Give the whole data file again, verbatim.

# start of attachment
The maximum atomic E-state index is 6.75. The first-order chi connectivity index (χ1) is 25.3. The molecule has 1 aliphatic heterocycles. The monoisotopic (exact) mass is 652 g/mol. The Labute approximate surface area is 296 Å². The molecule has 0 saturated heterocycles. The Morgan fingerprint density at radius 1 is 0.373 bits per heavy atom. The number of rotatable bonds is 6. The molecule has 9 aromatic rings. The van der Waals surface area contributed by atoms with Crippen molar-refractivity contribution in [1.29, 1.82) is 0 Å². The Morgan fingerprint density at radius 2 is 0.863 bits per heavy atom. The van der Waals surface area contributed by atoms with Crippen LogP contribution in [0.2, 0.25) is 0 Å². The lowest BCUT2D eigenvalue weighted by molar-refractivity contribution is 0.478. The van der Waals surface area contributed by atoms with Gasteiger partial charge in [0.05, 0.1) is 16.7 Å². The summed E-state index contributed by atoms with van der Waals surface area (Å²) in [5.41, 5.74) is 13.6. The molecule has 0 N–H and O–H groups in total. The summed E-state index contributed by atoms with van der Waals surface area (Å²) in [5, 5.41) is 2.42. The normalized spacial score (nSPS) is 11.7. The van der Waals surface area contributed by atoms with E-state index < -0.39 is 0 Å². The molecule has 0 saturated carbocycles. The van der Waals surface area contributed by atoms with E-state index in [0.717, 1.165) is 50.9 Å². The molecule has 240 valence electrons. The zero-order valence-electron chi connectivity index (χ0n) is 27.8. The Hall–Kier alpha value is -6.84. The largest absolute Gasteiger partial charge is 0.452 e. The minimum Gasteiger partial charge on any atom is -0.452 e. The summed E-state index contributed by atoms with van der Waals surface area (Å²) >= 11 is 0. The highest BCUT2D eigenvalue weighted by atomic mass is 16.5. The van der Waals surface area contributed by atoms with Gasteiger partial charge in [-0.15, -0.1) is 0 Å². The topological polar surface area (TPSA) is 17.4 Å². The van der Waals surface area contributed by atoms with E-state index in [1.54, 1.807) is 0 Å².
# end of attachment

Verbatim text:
The maximum atomic E-state index is 6.75. The first-order chi connectivity index (χ1) is 25.3. The molecule has 1 aliphatic heterocycles. The monoisotopic (exact) mass is 652 g/mol. The Labute approximate surface area is 296 Å². The molecule has 0 saturated heterocycles. The Morgan fingerprint density at radius 1 is 0.373 bits per heavy atom. The number of rotatable bonds is 6. The molecule has 9 aromatic rings. The van der Waals surface area contributed by atoms with Crippen molar-refractivity contribution in [1.29, 1.82) is 0 Å². The Morgan fingerprint density at radius 2 is 0.863 bits per heavy atom. The van der Waals surface area contributed by atoms with Crippen LogP contribution in [0.2, 0.25) is 0 Å². The lowest BCUT2D eigenvalue weighted by molar-refractivity contribution is 0.478. The van der Waals surface area contributed by atoms with Gasteiger partial charge in [0.05, 0.1) is 16.7 Å². The summed E-state index contributed by atoms with van der Waals surface area (Å²) in [5.41, 5.74) is 13.6. The molecule has 0 N–H and O–H groups in total. The summed E-state index contributed by atoms with van der Waals surface area (Å²) in [5, 5.41) is 2.42. The normalized spacial score (nSPS) is 11.7. The van der Waals surface area contributed by atoms with E-state index < -0.39 is 0 Å². The molecule has 0 saturated carbocycles. The van der Waals surface area contributed by atoms with E-state index in [0.717, 1.165) is 50.9 Å². The molecule has 240 valence electrons. The zero-order valence-electron chi connectivity index (χ0n) is 27.8. The Hall–Kier alpha value is -6.84. The largest absolute Gasteiger partial charge is 0.452 e. The minimum Gasteiger partial charge on any atom is -0.452 e. The summed E-state index contributed by atoms with van der Waals surface area (Å²) >= 11 is 0. The highest BCUT2D eigenvalue weighted by atomic mass is 16.5. The van der Waals surface area contributed by atoms with Gasteiger partial charge in [-0.15, -0.1) is 0 Å². The topological polar surface area (TPSA) is 17.4 Å². The van der Waals surface area contributed by atoms with E-state index in [1.54, 1.807) is 0 Å².